We’ve heard musicians despair over the same issue for a while now: There’s great music creation software out there, but nothing that makes it truly easy to collaborate with people who are far away in real time. People have tried to solve this problem, with companies like Vinylmint launching on our Disrupt stage in SF, but these solutions often force musicians to learn a whole new program.
The service is a social, collaborative platform that’s laid on top of Ableton Live and Maschine. Users of those programs will be able to set up a music profile to show off their tunes, much like a LinkedIn. As expected, these users will be able to browse other profiles and comment on tracks.
But it gets much more intensive. Blend actually lets musicians pull tracks from the service, remix them, and push them back out to the world. According to Kolundzija, there are more music producers than there are tech developers, but getting these producers to migrate to new software is asking too much.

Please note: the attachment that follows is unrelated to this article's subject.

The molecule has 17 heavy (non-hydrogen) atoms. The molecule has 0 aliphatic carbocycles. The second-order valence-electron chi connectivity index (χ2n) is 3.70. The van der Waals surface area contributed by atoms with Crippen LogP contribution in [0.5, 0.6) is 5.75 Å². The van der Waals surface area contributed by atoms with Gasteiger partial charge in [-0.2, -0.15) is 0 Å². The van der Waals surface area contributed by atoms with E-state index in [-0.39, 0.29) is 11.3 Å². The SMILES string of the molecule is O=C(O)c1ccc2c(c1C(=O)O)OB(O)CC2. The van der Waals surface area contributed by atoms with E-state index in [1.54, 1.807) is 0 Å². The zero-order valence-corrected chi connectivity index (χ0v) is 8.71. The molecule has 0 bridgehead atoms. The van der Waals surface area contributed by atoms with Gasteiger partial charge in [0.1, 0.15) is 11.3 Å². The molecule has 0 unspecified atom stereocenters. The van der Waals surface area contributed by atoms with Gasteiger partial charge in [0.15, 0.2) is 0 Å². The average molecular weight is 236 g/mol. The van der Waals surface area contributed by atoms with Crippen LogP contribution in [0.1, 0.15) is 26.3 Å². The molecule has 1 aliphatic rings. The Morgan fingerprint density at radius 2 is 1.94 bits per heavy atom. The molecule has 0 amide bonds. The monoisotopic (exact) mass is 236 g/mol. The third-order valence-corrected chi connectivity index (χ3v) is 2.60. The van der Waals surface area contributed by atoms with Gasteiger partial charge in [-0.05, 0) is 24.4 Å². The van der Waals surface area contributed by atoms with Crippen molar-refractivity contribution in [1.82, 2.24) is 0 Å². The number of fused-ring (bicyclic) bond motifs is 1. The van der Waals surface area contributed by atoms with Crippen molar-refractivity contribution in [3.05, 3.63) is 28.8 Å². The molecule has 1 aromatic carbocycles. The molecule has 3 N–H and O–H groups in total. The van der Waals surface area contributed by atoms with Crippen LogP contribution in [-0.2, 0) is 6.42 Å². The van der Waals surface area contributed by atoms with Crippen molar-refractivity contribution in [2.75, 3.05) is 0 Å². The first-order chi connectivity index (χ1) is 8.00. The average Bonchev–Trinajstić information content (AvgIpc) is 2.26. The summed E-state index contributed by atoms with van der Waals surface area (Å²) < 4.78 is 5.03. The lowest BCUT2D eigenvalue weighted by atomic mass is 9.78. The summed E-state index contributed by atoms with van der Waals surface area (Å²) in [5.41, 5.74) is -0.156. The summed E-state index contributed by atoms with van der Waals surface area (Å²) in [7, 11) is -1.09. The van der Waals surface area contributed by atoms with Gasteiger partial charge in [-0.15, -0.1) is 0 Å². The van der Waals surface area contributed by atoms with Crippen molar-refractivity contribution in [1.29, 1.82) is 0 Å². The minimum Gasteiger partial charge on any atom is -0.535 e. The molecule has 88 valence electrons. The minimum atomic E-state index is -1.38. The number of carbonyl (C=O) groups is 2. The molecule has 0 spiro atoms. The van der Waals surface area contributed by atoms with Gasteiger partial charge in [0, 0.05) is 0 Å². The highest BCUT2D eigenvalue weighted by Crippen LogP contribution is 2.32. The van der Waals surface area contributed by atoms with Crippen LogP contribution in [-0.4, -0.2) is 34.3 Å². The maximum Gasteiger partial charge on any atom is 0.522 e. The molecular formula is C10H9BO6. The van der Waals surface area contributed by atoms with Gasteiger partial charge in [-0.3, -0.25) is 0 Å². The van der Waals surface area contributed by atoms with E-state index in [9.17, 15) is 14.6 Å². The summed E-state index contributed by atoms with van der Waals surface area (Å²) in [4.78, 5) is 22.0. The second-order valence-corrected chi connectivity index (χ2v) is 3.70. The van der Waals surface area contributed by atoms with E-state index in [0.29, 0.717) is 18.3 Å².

That’s why Blend is built on top of Ableton, one of the most dominant music creation platforms out there right now.
The parallel between developers and music producers has clearly been in mind during the development of Blend. “Intentionally, we’ve made it so that no project on Blend is closed or private,” said Koludzija. “We think of Blend as a place for social productivity, so it’s not just about connecting with others. It’s about going through a workflow built around making music.”
Blend will begin looking at other platforms like GarageBand and Apple Logic, among others, but for now they just want to make sure Ableton and Maschine users are getting what they need from the platform.
It’s free to join, so if you’re amped about getting on Blend, sign up for an invite here.
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